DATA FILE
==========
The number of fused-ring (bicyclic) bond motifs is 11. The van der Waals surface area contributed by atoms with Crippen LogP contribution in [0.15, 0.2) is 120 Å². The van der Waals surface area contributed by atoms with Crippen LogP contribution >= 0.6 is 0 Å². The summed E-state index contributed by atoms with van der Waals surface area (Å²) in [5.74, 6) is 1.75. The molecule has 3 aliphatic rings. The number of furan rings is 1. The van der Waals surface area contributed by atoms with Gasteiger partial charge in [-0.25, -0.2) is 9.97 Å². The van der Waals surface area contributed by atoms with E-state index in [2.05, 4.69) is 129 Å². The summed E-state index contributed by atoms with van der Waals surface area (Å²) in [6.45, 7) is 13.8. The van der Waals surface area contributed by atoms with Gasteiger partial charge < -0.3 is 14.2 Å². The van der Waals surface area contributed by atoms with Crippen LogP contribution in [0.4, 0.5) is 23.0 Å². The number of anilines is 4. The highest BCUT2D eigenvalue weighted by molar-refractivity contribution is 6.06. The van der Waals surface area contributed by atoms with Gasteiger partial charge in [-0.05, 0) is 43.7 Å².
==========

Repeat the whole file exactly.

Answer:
The number of fused-ring (bicyclic) bond motifs is 11. The van der Waals surface area contributed by atoms with Crippen LogP contribution in [0.15, 0.2) is 120 Å². The van der Waals surface area contributed by atoms with Crippen LogP contribution >= 0.6 is 0 Å². The summed E-state index contributed by atoms with van der Waals surface area (Å²) in [5.74, 6) is 1.75. The molecule has 3 aliphatic rings. The number of furan rings is 1. The van der Waals surface area contributed by atoms with Gasteiger partial charge in [-0.25, -0.2) is 9.97 Å². The van der Waals surface area contributed by atoms with E-state index in [2.05, 4.69) is 129 Å². The summed E-state index contributed by atoms with van der Waals surface area (Å²) in [6.45, 7) is 13.8. The van der Waals surface area contributed by atoms with Gasteiger partial charge < -0.3 is 14.2 Å². The van der Waals surface area contributed by atoms with Crippen LogP contribution in [0.4, 0.5) is 23.0 Å². The number of anilines is 4. The highest BCUT2D eigenvalue weighted by molar-refractivity contribution is 6.06. The van der Waals surface area contributed by atoms with Gasteiger partial charge in [-0.05, 0) is 43.7 Å².